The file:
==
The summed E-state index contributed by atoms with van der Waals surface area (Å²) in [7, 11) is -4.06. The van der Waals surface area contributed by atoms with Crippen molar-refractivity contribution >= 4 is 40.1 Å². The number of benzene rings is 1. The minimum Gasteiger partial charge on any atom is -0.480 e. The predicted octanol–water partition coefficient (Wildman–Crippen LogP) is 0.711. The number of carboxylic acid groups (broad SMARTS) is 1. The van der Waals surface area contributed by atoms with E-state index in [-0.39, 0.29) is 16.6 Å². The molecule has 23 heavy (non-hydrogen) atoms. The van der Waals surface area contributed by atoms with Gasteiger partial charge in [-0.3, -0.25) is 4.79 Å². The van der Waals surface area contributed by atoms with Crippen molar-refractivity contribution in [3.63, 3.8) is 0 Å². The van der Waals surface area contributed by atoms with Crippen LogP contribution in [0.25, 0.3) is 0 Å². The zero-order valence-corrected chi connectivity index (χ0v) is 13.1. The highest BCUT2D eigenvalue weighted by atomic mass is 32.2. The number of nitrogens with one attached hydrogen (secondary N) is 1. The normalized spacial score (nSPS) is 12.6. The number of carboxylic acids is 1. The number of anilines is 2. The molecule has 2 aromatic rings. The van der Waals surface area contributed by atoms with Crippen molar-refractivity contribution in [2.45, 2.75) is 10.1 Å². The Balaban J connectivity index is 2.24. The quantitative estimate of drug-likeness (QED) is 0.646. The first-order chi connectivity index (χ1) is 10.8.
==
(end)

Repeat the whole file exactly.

The summed E-state index contributed by atoms with van der Waals surface area (Å²) in [7, 11) is -4.06. The van der Waals surface area contributed by atoms with Crippen molar-refractivity contribution >= 4 is 40.1 Å². The number of benzene rings is 1. The minimum Gasteiger partial charge on any atom is -0.480 e. The predicted octanol–water partition coefficient (Wildman–Crippen LogP) is 0.711. The number of carboxylic acid groups (broad SMARTS) is 1. The van der Waals surface area contributed by atoms with E-state index in [-0.39, 0.29) is 16.6 Å². The molecule has 23 heavy (non-hydrogen) atoms. The van der Waals surface area contributed by atoms with Gasteiger partial charge in [-0.3, -0.25) is 4.79 Å². The van der Waals surface area contributed by atoms with Crippen molar-refractivity contribution in [3.63, 3.8) is 0 Å². The van der Waals surface area contributed by atoms with Crippen LogP contribution in [0.25, 0.3) is 0 Å². The zero-order valence-corrected chi connectivity index (χ0v) is 13.1. The highest BCUT2D eigenvalue weighted by atomic mass is 32.2. The number of nitrogens with one attached hydrogen (secondary N) is 1. The normalized spacial score (nSPS) is 12.6. The number of carboxylic acids is 1. The number of anilines is 2. The molecule has 2 aromatic rings. The van der Waals surface area contributed by atoms with Crippen molar-refractivity contribution in [2.45, 2.75) is 10.1 Å². The Balaban J connectivity index is 2.24. The quantitative estimate of drug-likeness (QED) is 0.646. The first-order chi connectivity index (χ1) is 10.8.